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Retinal ganglion cell density of the black rhinoceros (Diceros bicornis): Calculating visual resolution

Published online by Cambridge University Press:  28 April 2008

Queensland Brain Institute, University of Queensland, Australia
School of Anatomical Sciences, University of the Witwatersrand, Johannesburg, Republic of South Africa
Address correspondence and reprint requests to: Paul Manger, School of Anatomical Sciences, Faculty of Health Sciences, University of the Witwatersrand, 7 York Road, Parktown, 2193, Johannesburg, Republic of South Africa. E-mail:


A single right retina from a black rhinoceros was whole mounted, stained and analyzed to determine the visual resolution of the rhinoceros, an animal with reputedly poor eyesight. A range of small (15-μm diameter) to large (100-μm diameter) ganglion cell types was seen across the retina. We observed two regions of high density of retinal ganglion cells at either end of a long, but thin, horizontal streak. The temporal specialization, which receives light from the anterior visual field, exhibited a ganglion cell density of approximately 2000/mm2, while the nasal specialization exhibited a density of approximately 1500/mm2. The retina exhibited a ganglion cell density bias toward the upper half, especially so, the upper temporal quadrant, indicating that the rhinoceros would be processing visual information from the visual field below the anterior horizon for the most part. Our calculations indicate that the rhinoceros has a visual resolution of 6 cycles/degree. While this resolution is one-tenth that of humans (60 cycles/deg) and less than that of the domestic cat (9 cycles/deg), it is comparable to that of the rabbit (6 cycles/deg), and exceeds that seen in a variety of other mammals including seals, dolphins, microbats, and rats. Thus, the reputation of the rhinoceros as a myopic, weakly visual animal is not supported by our observations of the retina. We calculate that the black rhinoceros could readily distinguish a 30 cm wide human at a distance of around 200 m given the appropriate visual background.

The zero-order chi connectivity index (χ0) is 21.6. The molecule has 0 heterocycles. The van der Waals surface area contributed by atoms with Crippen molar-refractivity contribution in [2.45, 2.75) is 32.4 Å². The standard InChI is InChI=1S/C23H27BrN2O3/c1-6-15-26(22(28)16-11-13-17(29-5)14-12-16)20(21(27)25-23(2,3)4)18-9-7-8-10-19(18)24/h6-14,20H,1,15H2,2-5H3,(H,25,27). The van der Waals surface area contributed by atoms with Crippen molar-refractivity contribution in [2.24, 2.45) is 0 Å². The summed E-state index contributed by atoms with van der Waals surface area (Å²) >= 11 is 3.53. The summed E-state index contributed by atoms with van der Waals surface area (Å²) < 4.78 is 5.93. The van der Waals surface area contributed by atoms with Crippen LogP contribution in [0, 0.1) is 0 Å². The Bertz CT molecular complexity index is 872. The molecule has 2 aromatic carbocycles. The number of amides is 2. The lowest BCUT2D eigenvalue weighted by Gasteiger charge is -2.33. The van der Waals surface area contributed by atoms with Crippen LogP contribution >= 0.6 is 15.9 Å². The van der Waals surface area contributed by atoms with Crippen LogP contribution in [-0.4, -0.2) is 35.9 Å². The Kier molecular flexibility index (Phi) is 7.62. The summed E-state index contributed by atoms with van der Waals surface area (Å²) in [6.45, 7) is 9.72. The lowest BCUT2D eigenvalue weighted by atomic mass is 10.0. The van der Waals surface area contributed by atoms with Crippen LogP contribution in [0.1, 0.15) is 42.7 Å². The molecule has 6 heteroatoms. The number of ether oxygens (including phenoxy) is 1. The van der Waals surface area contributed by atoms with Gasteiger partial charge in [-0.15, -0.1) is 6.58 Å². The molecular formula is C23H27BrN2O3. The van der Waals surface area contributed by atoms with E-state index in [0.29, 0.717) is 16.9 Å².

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Copyright © Cambridge University Press 2008

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